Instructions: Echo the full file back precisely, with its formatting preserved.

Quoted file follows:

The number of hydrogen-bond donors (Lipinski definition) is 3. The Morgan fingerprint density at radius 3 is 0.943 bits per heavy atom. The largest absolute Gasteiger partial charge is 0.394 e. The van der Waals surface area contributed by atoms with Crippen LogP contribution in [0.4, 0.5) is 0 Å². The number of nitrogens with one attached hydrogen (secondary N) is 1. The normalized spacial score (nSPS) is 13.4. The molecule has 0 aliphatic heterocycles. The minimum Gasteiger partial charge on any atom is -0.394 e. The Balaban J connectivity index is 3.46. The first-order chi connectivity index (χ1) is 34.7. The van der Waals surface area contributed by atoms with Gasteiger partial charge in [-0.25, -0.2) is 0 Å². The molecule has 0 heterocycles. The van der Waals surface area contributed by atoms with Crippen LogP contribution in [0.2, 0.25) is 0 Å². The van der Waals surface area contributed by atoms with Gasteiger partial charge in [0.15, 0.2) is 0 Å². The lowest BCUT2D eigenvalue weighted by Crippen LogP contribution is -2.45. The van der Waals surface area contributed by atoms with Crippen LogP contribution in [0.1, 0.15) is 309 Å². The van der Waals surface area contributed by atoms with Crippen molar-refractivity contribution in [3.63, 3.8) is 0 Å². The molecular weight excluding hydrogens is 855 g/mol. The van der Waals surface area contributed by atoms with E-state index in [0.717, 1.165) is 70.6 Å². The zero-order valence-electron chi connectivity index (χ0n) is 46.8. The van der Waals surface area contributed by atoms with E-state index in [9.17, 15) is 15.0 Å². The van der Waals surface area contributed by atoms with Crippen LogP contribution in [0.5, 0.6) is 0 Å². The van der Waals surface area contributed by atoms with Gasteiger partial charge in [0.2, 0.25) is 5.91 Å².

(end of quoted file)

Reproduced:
The number of hydrogen-bond donors (Lipinski definition) is 3. The Morgan fingerprint density at radius 3 is 0.943 bits per heavy atom. The largest absolute Gasteiger partial charge is 0.394 e. The van der Waals surface area contributed by atoms with Crippen LogP contribution in [0.4, 0.5) is 0 Å². The number of nitrogens with one attached hydrogen (secondary N) is 1. The normalized spacial score (nSPS) is 13.4. The molecule has 0 aliphatic heterocycles. The minimum Gasteiger partial charge on any atom is -0.394 e. The Balaban J connectivity index is 3.46. The first-order chi connectivity index (χ1) is 34.7. The van der Waals surface area contributed by atoms with Gasteiger partial charge in [-0.25, -0.2) is 0 Å². The molecule has 0 heterocycles. The van der Waals surface area contributed by atoms with Crippen LogP contribution in [0.2, 0.25) is 0 Å². The van der Waals surface area contributed by atoms with Gasteiger partial charge in [0.15, 0.2) is 0 Å². The lowest BCUT2D eigenvalue weighted by Crippen LogP contribution is -2.45. The van der Waals surface area contributed by atoms with Crippen LogP contribution in [0.1, 0.15) is 309 Å². The van der Waals surface area contributed by atoms with Crippen molar-refractivity contribution in [3.63, 3.8) is 0 Å². The molecular weight excluding hydrogens is 855 g/mol. The van der Waals surface area contributed by atoms with E-state index in [0.717, 1.165) is 70.6 Å². The zero-order valence-electron chi connectivity index (χ0n) is 46.8. The van der Waals surface area contributed by atoms with E-state index in [9.17, 15) is 15.0 Å². The van der Waals surface area contributed by atoms with Crippen LogP contribution in [0.5, 0.6) is 0 Å². The van der Waals surface area contributed by atoms with Gasteiger partial charge in [0.2, 0.25) is 5.91 Å².